ANCHORAGE, Alaska — An independent investigator has found evidence that Gov. Sarah Palin may have violated ethics laws by accepting private donations to pay her legal debts, in the latest legal distraction for the former vice presidential candidate as she prepares to leave office this week.
Other political news of note
Obama to announce scaled-back drone policy
First Read: In foreign policy speech, the president is expected to announce new limits on the use of overseas drones.
- Holder says drone strikes since 2009 have killed four U.S. citizens
- Reid appears to back away from 'nuclear option' on filibusters
- Lawmakers grill officials for inaction on IRS, Lerner denies wrongdoing
- Republicans target Democrats in conservative districts
- Obama to announce scaled-back drone policy
The report obtained by The Associated Press says Palin is securing unwarranted benefits and receiving improper gifts through the Alaska Fund Trust, set up by supporters.
An investigator for the state Personnel Board says in his July 14 report that there is probable cause to believe Palin used or attempted to use her official position for personal gain because she authorized the creation of the trust as the "official" legal defense fund.
The practical effect of the ruling on Palin will be more financial than anything else. The report recommends that Palin refuse to accept payment from the defense fund, and that the complaint be resolved without a formal hearing before the Alaska Personnel Board.
The fund aims to help Palin pay off debts stemming from multiple ethics complaints against her, most of which have been dismissed. Palin says she owes more than $500,000 in legal fees, and she cited the mounting toll of the ethics probes as one of the reasons she is leaving office.
A call seeking comment from her lawyer and an e-mail to her spokeswoman were not immediately returned.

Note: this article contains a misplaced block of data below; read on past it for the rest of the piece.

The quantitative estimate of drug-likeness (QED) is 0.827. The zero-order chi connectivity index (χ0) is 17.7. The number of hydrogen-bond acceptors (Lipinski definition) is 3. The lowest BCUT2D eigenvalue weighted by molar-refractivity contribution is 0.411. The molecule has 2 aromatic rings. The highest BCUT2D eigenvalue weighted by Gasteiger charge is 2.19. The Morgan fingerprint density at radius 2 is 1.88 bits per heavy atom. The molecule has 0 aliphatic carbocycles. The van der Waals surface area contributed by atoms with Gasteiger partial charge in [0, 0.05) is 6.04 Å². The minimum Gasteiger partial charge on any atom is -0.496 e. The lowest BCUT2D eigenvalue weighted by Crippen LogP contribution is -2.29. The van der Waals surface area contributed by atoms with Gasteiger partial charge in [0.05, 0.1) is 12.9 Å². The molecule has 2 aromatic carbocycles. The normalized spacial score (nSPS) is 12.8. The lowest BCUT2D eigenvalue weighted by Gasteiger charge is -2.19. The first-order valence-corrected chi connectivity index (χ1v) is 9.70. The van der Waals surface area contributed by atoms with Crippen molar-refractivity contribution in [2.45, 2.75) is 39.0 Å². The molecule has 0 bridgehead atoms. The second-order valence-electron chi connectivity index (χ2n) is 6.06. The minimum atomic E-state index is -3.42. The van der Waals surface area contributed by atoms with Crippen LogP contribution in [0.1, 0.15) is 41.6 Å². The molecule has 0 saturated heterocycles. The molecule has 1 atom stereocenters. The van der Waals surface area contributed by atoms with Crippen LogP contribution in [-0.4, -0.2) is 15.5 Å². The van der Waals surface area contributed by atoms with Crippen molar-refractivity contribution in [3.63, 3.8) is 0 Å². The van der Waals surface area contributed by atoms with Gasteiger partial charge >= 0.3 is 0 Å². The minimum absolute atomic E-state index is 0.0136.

Palin's friends and supporters created the Alaska Fund Trust in April, limiting donations to $150 per person. Organizers declined to say how much it has raised, and had hoped to raise about $500,000. A Web fund-raiser last month brought in about $130,000 in pledges.
In his report, attorney Thomas Daniel said his interpretation of the ethics act is consistent with common sense.
An ordinary citizen facing legal charges is not likely to be able to generate donations to a legal defense fund, he wrote. "In contrast, Governor Palin is able to generate donations because of the fact that she is a public official and a public figure. Were it not for the fact that she is governor and a national political figure, it is unlikely that many citizens would donate money to her legal defense fund."
The ethics complaint was filed by Eagle River resident Kim Chatman shortly after the fund was created, alleging Palin was misusing her official position and accepting improper gifts.
Palin was given a copy of the investigator's report a week ago, Chatman said Tuesday.
‘An absolute shame’
"It's an absolute shame that she would continue to keep the Alaska Fund Trust Web site up and running," Chatman told the AP.
At least 19 ethics complaints have been filed against Palin, most of them after she was named the running mate for Republican presidential candidate John McCain. Most of those have been dismissed, and Palin's office usually sends a news release with the announcement.
"She's not acknowledging the fact that the ethics complaint was credible," Chatman said. "When ethics complaints are dismissed, she's quick to publicly respond but this one, she's sitting on."
Copyright 2009 The Associated Press. All rights reserved. This material may not be published, broadcast, rewritten or redistributed.